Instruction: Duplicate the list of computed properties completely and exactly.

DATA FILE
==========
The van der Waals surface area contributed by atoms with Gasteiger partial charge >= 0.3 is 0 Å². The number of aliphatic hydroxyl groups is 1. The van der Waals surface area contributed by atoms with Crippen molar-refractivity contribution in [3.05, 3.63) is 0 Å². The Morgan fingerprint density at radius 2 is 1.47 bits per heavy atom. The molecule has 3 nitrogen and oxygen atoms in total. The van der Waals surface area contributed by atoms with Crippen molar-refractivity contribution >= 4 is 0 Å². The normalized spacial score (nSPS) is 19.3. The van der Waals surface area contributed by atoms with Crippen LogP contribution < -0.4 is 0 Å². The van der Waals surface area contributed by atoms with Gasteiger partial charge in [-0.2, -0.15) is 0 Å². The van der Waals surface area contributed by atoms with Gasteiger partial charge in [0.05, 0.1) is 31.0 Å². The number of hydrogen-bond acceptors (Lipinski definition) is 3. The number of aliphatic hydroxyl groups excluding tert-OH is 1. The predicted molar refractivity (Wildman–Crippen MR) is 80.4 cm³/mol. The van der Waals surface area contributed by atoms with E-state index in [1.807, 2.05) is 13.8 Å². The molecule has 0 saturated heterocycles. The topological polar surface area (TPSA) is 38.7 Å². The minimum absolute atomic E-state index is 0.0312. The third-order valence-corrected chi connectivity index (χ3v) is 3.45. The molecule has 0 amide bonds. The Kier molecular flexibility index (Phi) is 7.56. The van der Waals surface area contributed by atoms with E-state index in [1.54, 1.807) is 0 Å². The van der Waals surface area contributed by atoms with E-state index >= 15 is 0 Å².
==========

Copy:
The van der Waals surface area contributed by atoms with Gasteiger partial charge >= 0.3 is 0 Å². The number of aliphatic hydroxyl groups is 1. The van der Waals surface area contributed by atoms with Crippen molar-refractivity contribution in [3.05, 3.63) is 0 Å². The Morgan fingerprint density at radius 2 is 1.47 bits per heavy atom. The molecule has 3 nitrogen and oxygen atoms in total. The van der Waals surface area contributed by atoms with Crippen molar-refractivity contribution >= 4 is 0 Å². The normalized spacial score (nSPS) is 19.3. The van der Waals surface area contributed by atoms with Crippen LogP contribution < -0.4 is 0 Å². The van der Waals surface area contributed by atoms with Gasteiger partial charge in [-0.2, -0.15) is 0 Å². The van der Waals surface area contributed by atoms with Gasteiger partial charge in [0.05, 0.1) is 31.0 Å². The number of hydrogen-bond acceptors (Lipinski definition) is 3. The number of aliphatic hydroxyl groups excluding tert-OH is 1. The predicted molar refractivity (Wildman–Crippen MR) is 80.4 cm³/mol. The van der Waals surface area contributed by atoms with E-state index in [1.807, 2.05) is 13.8 Å². The molecule has 0 saturated heterocycles. The topological polar surface area (TPSA) is 38.7 Å². The minimum absolute atomic E-state index is 0.0312. The third-order valence-corrected chi connectivity index (χ3v) is 3.45. The molecule has 0 amide bonds. The Kier molecular flexibility index (Phi) is 7.56. The van der Waals surface area contributed by atoms with E-state index in [1.54, 1.807) is 0 Å². The van der Waals surface area contributed by atoms with E-state index >= 15 is 0 Å².